Each Friday we post a new v i s t a profile, a career beyond the academy story (use the tags at the bottom of the post to find the entire list). These posts accompany our curated events to support post-PhD career transitions, v i s t a mentoring, and also #sheffvista on Twitter.
Job Title and Company: Agrochemical Regulatory Affairs Consultant at ERM Regulatory Services Limited
For my Undergraduate degree I studied Cellular and Molecular Biology at Newcastle University. I enjoyed it so much that doing a PhD seemed like the most logical progression. That and I couldn’t bear the prospects of job hunting or of swimming around unemployed in the uncertain murky waters of the graduate pool. At the time I had a couple of PhD offers on the table and I decided that the one from the University of Sheffield was the one for me. Four short years later I emerged with a Doctorate in Plant Physiology, and no, it wasn’t nearly as much fun as it sounds.
In my PhD experience, there were two groups of people. Group One describes those who were settled in the academic environment, who had a passion for it, and who aspired for it to be a part of the rest of their life. These people were often seen talking about their work, outside of their work, and with an enthusiasm on their face which was so ever present that it couldn’t possibly have been disingenuous. Members of Group Two exhibited different characteristics. These people, myself included, were less comfortable in academia, work was an interest rather than a passion, and they knew in their heart of hearts that they belonged elsewhere. Incidentally, there was a sort of pseudo Group Three which appeared ambivalent towards academia. In reality though I suspect these people were actually fully fledged Group Two-ers, just that circumstances dictated they took jobs in academic research. Anyway, the story’s moral is here at last: I had to leave academia. My motives for doing a PhD were not 100% pure in the first place and by the end I was certain I couldn’t stand a life of it. Potentially worthful advice pellet number one: if you think you’re Group 2, don’t fight it, admit it and find something else. There is a different world outside the labs’ four walls and you’ll most likely be better suited to it. I saw enough who had struggled on to do postdocs who were just going through the motions and it’s not worth it. None were happy.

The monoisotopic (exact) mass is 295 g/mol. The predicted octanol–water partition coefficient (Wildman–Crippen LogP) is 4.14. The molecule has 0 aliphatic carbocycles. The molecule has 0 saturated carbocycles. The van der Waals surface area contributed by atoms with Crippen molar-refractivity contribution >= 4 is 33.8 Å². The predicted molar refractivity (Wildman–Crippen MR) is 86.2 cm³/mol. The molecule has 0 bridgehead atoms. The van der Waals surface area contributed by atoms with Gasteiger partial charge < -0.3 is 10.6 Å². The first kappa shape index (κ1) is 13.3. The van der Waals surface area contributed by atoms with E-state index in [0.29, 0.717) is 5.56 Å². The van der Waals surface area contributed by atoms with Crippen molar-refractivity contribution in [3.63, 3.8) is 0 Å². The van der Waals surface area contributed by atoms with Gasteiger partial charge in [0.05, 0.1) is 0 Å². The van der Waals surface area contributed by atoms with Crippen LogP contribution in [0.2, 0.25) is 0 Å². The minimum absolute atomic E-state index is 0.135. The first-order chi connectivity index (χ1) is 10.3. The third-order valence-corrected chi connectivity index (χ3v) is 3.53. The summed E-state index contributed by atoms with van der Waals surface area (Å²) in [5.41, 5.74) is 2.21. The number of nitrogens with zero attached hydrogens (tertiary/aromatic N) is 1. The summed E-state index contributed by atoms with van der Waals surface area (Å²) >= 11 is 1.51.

I had a lot of luck finding something else. Actually, it found me. An old schoolmate contacted me on LinkedIn to see if I would be interested in working for ERM, a consultancy specialising in agrochemical regulations who work with the majority of the worldwide top ten agriscience companies. Potentially worthful advice pellet number two: sort your LinkedIn out because you never know who’s looking. I must have applied for ten jobs and I ended up in one that I never would have found on my own.